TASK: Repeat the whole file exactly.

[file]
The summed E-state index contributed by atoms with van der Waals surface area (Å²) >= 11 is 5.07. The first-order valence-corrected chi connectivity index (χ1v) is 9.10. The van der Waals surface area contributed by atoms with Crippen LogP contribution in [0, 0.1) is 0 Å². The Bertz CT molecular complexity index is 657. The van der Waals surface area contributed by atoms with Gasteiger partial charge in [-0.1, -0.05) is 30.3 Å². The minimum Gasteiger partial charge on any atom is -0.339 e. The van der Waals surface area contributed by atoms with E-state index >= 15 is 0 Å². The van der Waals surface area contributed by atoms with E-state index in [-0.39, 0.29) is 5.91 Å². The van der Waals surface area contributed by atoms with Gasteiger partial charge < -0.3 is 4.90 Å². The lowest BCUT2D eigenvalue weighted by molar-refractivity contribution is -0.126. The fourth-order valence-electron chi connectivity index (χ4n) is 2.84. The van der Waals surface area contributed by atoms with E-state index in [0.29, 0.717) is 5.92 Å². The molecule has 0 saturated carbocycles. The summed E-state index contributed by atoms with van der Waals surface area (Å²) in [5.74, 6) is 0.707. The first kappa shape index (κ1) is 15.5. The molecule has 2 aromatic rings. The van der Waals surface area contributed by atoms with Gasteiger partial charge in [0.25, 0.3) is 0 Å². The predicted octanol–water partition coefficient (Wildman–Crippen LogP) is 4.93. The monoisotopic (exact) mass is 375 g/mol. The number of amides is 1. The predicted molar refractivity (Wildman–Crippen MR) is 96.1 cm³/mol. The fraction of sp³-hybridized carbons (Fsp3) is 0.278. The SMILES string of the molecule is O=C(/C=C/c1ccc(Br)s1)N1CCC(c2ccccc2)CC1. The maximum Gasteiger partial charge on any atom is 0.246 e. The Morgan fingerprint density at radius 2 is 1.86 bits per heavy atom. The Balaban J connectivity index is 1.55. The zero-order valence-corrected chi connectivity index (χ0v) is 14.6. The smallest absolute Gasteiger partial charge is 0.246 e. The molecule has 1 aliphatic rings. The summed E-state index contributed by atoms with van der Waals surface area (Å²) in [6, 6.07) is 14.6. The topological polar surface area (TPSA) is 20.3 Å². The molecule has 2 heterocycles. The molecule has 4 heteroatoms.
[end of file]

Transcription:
The summed E-state index contributed by atoms with van der Waals surface area (Å²) >= 11 is 5.07. The first-order valence-corrected chi connectivity index (χ1v) is 9.10. The van der Waals surface area contributed by atoms with Crippen LogP contribution in [0, 0.1) is 0 Å². The Bertz CT molecular complexity index is 657. The van der Waals surface area contributed by atoms with Gasteiger partial charge in [-0.1, -0.05) is 30.3 Å². The minimum Gasteiger partial charge on any atom is -0.339 e. The van der Waals surface area contributed by atoms with E-state index >= 15 is 0 Å². The van der Waals surface area contributed by atoms with E-state index in [-0.39, 0.29) is 5.91 Å². The van der Waals surface area contributed by atoms with Gasteiger partial charge < -0.3 is 4.90 Å². The lowest BCUT2D eigenvalue weighted by molar-refractivity contribution is -0.126. The fourth-order valence-electron chi connectivity index (χ4n) is 2.84. The van der Waals surface area contributed by atoms with E-state index in [0.29, 0.717) is 5.92 Å². The molecule has 0 saturated carbocycles. The summed E-state index contributed by atoms with van der Waals surface area (Å²) in [5.74, 6) is 0.707. The first kappa shape index (κ1) is 15.5. The molecule has 2 aromatic rings. The van der Waals surface area contributed by atoms with Gasteiger partial charge in [0.25, 0.3) is 0 Å². The predicted octanol–water partition coefficient (Wildman–Crippen LogP) is 4.93. The monoisotopic (exact) mass is 375 g/mol. The number of amides is 1. The predicted molar refractivity (Wildman–Crippen MR) is 96.1 cm³/mol. The fraction of sp³-hybridized carbons (Fsp3) is 0.278. The SMILES string of the molecule is O=C(/C=C/c1ccc(Br)s1)N1CCC(c2ccccc2)CC1. The maximum Gasteiger partial charge on any atom is 0.246 e. The Morgan fingerprint density at radius 2 is 1.86 bits per heavy atom. The Balaban J connectivity index is 1.55. The zero-order valence-corrected chi connectivity index (χ0v) is 14.6. The smallest absolute Gasteiger partial charge is 0.246 e. The molecule has 1 aliphatic rings. The summed E-state index contributed by atoms with van der Waals surface area (Å²) in [6, 6.07) is 14.6. The topological polar surface area (TPSA) is 20.3 Å². The molecule has 2 heterocycles. The molecule has 4 heteroatoms.